Etymology
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mistletoe (n.)

European plant growing parasitically on certain trees, Old English mistiltan, from mistel "mistletoe" (see missel) + tan "twig," from Proto-Germanic *tainan "twig" (source also of Old Saxon and Old Frisian ten, Old Norse teinn, Dutch teen, Old High German zein, Gothic tains "twig"). Similar formation in Old Norse mistilteinn, Norwegian misteltein, Danish mistelten.

Venerated by the Druids, especially when found growing on the oak, which it seldom does; the custom of hanging it at Christmas and kissing under it is mentioned by Washington Irving. The alteration of the ending according to Century Dictionary is perhaps from a mistaking of the final -n for a plural suffix after tan fell from use as a separate word, but OED finds it a natural evolution in West Saxon based on stress.

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bloodshed (n.)
also blood-shed, c. 1500, "the shedding of (one's) blood," from verbal phrase (attested in late Old English) -- e.g. "there was much blood shed" -- from blood (n.) + past participle of shed (v.). The sense of "slaughter" is much older (early 13c., implied in bloodshedding).
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lifeblood (n.)
also life-blood, 1580s, "blood necessary for life," from life (n.) + blood (n.). Figurative and transferred use for "that which is essential to the life or strength of, that which gives vitality to" is from 1590s.
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sanguine (adj.)

late 14c., "blood-red, of a blood-red color" (late 12c. as a surname), from Old French sanguin (fem. sanguine) and directly from Latin sanguineus "of blood," also "bloody, bloodthirsty," from sanguis (genitive sanguinis) "blood" (see sanguinary).

The meaning "cheerful, hopeful, vivacious, confident" is attested by c. 1500, because these qualities were thought in old medicine to spring from an excess or predominance of blood as one of the four humors. The sense of "of or pertaining to blood" (mid-15c.) is rare.

 Also in Middle English as a noun, a type of red cloth (early 14c.). It sometimes was used in the senses now going with sanguinary.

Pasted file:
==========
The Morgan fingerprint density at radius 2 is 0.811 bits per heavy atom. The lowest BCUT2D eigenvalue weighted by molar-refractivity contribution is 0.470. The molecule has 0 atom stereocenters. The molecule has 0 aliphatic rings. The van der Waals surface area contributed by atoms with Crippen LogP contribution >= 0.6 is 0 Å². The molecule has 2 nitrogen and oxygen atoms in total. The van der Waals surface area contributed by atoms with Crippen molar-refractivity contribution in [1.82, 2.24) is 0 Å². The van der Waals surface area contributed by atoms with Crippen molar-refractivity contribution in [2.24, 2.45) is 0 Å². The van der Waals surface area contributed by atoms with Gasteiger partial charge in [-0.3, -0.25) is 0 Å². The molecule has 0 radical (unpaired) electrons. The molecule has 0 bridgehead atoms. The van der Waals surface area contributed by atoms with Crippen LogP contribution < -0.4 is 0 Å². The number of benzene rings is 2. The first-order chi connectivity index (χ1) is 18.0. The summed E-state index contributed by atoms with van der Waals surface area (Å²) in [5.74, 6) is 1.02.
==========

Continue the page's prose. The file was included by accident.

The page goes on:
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glycemia (n.)
also glycaemia, "presence or level of sugar in the blood," 1901, from glyco- "sugar" + -emia "condition of the blood."
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bleeding (n.)
late 14c., "a flowing out of blood;" mid-15c. as "a drawing out of blood," verbal noun from bleed (v.).
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cold-blooded (adj.)

also coldblooded; 1590s, of persons, "without emotion, wanting usual sympathies, unfeeling;" of actions, from 1828. The phrase refers to the notion in old medicine that blood temperature rose with excitement. In the literal sense, of reptiles, etc., "having blood very little different in temperature from the surrounding environment," from c. 1600. From cold (adj.) + blood (n.). Related: Cold-bloodedly; cold-bloodedness.

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withy (n.)

Old English wiðig "willow, willow twig," from Proto-Germanic *with- "willow" (source also of Old Norse viðir, Danish vidje, Swedish vide, Old High German wida, German Weide "willow"), from PIE root *wei-  "to bend, twist" (source also of Avestan vaeiti- "osier," Greek itea "willow," Latin vītis "vine," Lithuanian vytis "willow twig," Polish witwa, Welsh gwden "willow," Russian vitvina "branch, bough").

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hemoglobin (n.)
also hæmoglobin, coloring matter in red blood cells, 1862, shortening of hæmatoglobin (1845), from Greek haimato-, combining form of haima (genitive haimatos) "blood" (see -emia) + globulin, a type of simple protein, from globule, formerly a word for "corpuscle of blood."
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thrombo- 
before vowels thromb-, word-forming element meaning "blood clot," from combining form of Greek thrombos "clot of blood" (see thrombus).
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